In 1997, the two companies re-filed their application without the financing aspect. There followed a couple of years during which PCI continued to utilize the translators under license renewals and temporary waivers granted because of the prospect of eventual assignment. But the deal was never consummated and by March 1, 2000, the assignment was dead.
Complicating matters for Becker was the fact that the translators were losing value. Four translators had become worthless after Kodiak translators had been denied satellite waivers and could not receive primary station signals. Seward translators would lose value whenever a full-service station went on the air covering the same area. With the assignment option dead, PCI unsuccessfully sought stays from the commission and from the Washing-ton, D.C., Circuit Court.
On Feb. 14, 2000, the commission dismissed PCI's petition for reconsideration and a motion for stay. In March 2000, in what Sippel called "a last ditch effort," PCI filed a pleading rejecting conditional renewals it was granted in 1997 and 1998, theorizing that such a rejection would require the FCC to set the translator renewal applications for a hearing.
A little over a year later, on May 18, 2001, the commission dismissed PCI's rejection argument as untimely and rescinded the company's conditional renewals and assignment grants.
The commission deleted the call signs for translators serving Kenai, Kenai-Soldotna, Anchor Point, Homer, Kachemak City and the two translators on Kodiak and order PCI to cease operations. PCI appealed, seeking a stay from the D.C. Circuit Court.
That appeal was denied.
Nevertheless, PCI would continue to operate unlawfully for 15 months, the FCC said, prompting the U.S. Attorney for Alaska to seek a court order in July 2001 to enforce the termination order.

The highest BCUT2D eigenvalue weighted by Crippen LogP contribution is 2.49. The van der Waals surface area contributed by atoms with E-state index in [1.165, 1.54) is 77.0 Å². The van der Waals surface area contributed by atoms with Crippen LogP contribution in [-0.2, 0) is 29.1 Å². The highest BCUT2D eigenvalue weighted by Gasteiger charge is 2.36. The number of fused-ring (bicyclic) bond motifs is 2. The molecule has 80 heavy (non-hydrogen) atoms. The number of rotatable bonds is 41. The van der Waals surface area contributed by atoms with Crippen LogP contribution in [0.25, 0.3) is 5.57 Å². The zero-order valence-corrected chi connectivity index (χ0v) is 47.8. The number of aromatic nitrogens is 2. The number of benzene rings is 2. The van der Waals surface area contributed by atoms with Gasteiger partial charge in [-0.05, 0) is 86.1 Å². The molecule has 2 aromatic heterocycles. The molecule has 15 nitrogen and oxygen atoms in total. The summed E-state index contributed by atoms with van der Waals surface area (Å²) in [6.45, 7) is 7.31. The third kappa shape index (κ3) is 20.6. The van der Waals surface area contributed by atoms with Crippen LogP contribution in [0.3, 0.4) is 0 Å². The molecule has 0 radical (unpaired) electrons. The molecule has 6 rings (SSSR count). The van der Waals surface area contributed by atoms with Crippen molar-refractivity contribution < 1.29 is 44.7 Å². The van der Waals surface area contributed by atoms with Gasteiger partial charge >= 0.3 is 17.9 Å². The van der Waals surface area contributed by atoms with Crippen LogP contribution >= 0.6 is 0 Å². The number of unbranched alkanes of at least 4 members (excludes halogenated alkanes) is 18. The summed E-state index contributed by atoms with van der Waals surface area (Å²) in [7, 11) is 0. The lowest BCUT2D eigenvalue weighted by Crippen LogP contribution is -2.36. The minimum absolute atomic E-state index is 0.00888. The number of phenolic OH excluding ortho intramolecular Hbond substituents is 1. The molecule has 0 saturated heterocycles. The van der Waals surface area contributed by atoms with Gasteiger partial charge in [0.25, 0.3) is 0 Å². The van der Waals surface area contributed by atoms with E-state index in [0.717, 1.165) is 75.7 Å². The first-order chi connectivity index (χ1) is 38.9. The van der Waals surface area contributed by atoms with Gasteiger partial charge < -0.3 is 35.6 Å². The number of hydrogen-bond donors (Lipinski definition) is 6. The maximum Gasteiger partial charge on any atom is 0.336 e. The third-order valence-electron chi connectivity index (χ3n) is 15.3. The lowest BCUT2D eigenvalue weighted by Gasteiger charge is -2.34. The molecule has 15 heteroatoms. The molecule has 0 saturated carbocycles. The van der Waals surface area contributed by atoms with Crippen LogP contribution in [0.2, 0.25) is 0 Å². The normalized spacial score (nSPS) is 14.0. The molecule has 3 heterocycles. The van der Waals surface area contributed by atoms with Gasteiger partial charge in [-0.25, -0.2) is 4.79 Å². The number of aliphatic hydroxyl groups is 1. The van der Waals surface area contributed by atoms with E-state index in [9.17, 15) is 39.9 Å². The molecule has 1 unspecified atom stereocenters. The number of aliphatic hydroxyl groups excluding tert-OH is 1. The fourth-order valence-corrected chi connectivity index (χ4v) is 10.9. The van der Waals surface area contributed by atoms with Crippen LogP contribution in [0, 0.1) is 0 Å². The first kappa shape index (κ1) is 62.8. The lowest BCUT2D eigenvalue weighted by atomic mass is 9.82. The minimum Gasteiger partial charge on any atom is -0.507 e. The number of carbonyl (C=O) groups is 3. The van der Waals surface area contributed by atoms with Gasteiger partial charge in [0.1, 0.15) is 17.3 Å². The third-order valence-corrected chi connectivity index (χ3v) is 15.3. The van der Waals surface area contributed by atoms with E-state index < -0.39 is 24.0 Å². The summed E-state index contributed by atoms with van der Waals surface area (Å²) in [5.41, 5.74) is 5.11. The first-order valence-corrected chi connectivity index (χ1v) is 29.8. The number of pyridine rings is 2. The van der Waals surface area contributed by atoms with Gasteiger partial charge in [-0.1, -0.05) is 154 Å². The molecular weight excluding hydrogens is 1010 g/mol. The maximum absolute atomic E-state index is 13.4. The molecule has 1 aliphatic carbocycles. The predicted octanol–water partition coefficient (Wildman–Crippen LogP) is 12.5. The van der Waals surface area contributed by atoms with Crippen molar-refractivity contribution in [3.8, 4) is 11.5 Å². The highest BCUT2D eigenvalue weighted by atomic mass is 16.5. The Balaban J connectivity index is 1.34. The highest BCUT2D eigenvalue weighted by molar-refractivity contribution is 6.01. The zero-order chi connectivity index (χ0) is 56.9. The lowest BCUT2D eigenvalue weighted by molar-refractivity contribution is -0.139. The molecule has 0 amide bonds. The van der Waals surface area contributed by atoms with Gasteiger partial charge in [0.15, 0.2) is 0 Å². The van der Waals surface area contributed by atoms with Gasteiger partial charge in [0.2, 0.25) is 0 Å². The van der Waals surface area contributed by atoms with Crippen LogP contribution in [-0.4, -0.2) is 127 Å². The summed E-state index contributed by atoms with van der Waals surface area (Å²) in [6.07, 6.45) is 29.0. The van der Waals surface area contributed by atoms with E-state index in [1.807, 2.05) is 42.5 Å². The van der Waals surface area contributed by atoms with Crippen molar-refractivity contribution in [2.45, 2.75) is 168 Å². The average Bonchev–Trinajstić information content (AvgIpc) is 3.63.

A few weeks later, the commission threatened PCI's licenses if it continued using the translators. A U.S. District Court (Alaska) ruling against Becker and PCI followed in October, backed up by the Ninth Circuit's affirmation in April 2002.
On Feb. 6, 2002, the commission issued a forfeiture order, finding PCI had "willfully and repeatedly" failed to comply. A fine of $140,000 was handed down.
On July 3, 2002, the Ninth Circuit denied a PCI petition for rehearing, and on Aug. 13, 2002, the D.C. Circuit Court denied PCI's last request for a stay of the termination order.
On Aug. 28, 2002, PCI finally shut down the seven FM translators, announcing that it was a temporary move while the legality of the termination order was decided by the D.C. court. The court upheld the order.
While Becker had bucked the FCC at nearly every turn, he had used the process legally, the judge said. He also had not demonstrated any intention to defraud. Those factors led the judge to rule that while he must forfeit the two full-service stations that had fed the translator network, Becker could keep licenses not associated with that network. The commission has a general policy to revoke only offending licenses. The company had already paid "a heavy price" with the loss of the seven translators, Sippel said, and likely would pay still more when and if the fine was upheld.
"PCI's conduct was seriously misguided, bordered on contemptuous, and was deserving of those sanctions, in addition to revocation of two full-service FM stations that were use to operate the network," he said. However, that misconduct was not so cavalier, he added, that Becker should lose unrelated licenses.
Becker said the judge was "cutting the baby in half like Solomon" by revoking the licenses. He said the fine was the maximum permitted.
"Enough is enough," he said.
The judge's action can be appealed to the full FCC and from there to the Washington, D.C., Court of Appeals, Becker said. How long that might take is anybody's guess.
"You can't put a time table on this stuff," he said.